Colonials had no real effect on the culture in this sense, to be honest, especially among traditional rural types. Besides, Somali territories were mostly protectorates being run by local Sultans, chieftains and traditional xeer law. Not to mention that a lot of the images we have, especially a lot of the engravings, predate Britain, Italy and France's presences or are very close to when these colonial powers first began showing up.
 

Hybrid()

Death Awaits You
Colonials had no real effect on the culture in this sense, to be honest, especially among traditional rural types. Besides, Somali territories were mostly protectorates being run by local Sultans, chieftains and traditional xeer law. Not to mention that a lot of the images we have, especially a lot of the engravings, predate Britain, Italy and France's presences or are very close to when these colonial powers first began showing up.
Isse women who border afars used to be barechested until the early 1900s and I saw some old images of barechested Somali women so I was wondering if that was ever part of Somali culture.
 
Habesha’s actually have their own hairstyles, Fulani braids are well, Fulani braids and box braids are from ancient Egypt.

do we have our own hairstyles?
So we really wuz kangz? That aside all cultures have traditional hairstyles and different traditional braiding styles are common. So somalis have.
 

Jacko

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Do you know what year that article was originally written. My grandfather was born in the 1920s and I never heard this shaving practice from him.

The PDF is from 2004, I'm pretty sure the practice died along time ago

Slide 20 in this colonial Somalia slideshow is dated 1936, slide 19 (1936) baby on mother's back and another (undated) on slide 45:

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Slideshow from colonial Djibouti: slide 35 child bottom left with part head shaved at a wedding, slide 36 more kids with shaved head, slide 34 looks like a man with part of his head shaved??

 
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Hybrid()

Death Awaits You
The PDF is from 2004, I'm pretty sure the practice died along time ago

Slide 20 in this colonial Somalia slideshow is dated 1936, slide 19 (1936) baby on mother's back and another (undated) on slide 45:

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Slideshow from colonial Djibouti: slide 35 child bottom left with part head shaved at a wedding, slide 36 more kids with shaved head, slide 34 looks like a man with part of his head shaved??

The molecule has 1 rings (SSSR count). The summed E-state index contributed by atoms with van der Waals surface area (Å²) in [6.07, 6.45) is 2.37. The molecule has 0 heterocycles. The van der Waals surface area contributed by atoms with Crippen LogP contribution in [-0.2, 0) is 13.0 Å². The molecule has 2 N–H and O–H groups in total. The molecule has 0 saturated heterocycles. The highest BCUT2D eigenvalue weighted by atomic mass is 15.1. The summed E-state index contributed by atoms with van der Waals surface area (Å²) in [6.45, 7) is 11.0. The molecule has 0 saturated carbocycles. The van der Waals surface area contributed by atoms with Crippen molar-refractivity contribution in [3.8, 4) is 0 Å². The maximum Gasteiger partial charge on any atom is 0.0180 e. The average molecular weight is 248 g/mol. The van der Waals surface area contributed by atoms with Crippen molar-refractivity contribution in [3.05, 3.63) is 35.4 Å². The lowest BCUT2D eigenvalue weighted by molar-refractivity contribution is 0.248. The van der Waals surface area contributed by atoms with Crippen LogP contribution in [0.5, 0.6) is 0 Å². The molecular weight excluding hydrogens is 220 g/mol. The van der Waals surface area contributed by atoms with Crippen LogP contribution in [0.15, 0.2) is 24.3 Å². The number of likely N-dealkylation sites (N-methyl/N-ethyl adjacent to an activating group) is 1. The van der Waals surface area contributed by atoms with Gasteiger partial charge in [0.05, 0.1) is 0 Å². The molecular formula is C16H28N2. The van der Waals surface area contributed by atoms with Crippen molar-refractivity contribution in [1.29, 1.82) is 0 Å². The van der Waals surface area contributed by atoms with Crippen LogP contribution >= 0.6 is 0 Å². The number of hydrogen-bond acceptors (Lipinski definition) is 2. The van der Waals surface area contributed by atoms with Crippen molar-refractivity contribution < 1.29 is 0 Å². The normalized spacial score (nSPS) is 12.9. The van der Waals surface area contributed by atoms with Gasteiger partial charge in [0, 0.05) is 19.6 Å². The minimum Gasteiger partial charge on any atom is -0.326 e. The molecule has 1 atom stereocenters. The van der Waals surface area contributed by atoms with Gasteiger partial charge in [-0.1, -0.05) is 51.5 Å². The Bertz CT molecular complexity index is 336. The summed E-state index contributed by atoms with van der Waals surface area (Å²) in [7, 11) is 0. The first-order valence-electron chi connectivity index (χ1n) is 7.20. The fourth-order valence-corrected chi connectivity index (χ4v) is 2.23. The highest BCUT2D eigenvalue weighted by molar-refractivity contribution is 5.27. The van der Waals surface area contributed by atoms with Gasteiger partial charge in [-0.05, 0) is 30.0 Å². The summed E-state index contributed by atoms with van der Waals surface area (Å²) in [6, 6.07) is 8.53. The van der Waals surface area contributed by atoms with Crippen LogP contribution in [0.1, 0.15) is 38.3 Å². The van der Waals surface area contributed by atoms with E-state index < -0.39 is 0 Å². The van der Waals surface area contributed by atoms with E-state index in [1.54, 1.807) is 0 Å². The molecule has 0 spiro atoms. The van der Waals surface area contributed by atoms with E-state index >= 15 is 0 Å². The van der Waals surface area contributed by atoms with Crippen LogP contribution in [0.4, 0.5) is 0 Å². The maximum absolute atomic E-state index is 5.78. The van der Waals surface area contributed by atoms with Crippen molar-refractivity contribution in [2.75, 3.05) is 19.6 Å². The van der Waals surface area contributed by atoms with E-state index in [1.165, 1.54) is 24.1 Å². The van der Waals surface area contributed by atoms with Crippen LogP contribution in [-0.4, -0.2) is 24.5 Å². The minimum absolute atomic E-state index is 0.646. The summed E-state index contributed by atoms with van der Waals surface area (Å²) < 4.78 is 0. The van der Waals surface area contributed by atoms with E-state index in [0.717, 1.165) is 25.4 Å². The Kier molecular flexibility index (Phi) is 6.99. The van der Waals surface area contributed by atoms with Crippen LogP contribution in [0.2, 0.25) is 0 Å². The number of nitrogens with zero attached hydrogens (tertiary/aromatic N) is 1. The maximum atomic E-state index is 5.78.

Thank you so much for those PDFs. I'm surprised that some Somali women were barechested in the 1900s. in colonial somalia: slide 33 and 34, are these women Somali or bantu ?
 
Do you know what year that article was originally written. My grandfather was born in the 1920s and I never heard this shaving practice from him.
I have seen Reer Miyi doing this in mid to late 90s. As a kid we used to pick o them. Dhoor is the hair left on top of the head, like Arma's photo and sometimes a little circle of hair in the middle of the head.
The terms: Foodley, Gashaanti are still used. Dhoocil and Foodley are interchanged for teen to preteen girls. Gashaanti has no age just means not married ever/ ready for marriage.
 

Hybrid()

Death Awaits You
I have seen Reer Miyi doing this in mid to late 90s. As a kid we used to pick o them. Dhoor is the hair left on top of the head, like Arma's photo and sometimes a little circle of hair in the middle of the head.
The terms: Foodley, Gashaanti are still used. Dhoocil and Foodley are interchanged for teen to preteen girls. Gashaanti has no age just means not married ever/ ready for marriage.
Ive never heard of this practice in somaliland. Maybe it was discontinued much earlier in somaliland but I've heard of the word foodley being used on teenage girls once in a while. in waqooye the interchangeable word for dhoocil is actually "gambayar" but is only used on females.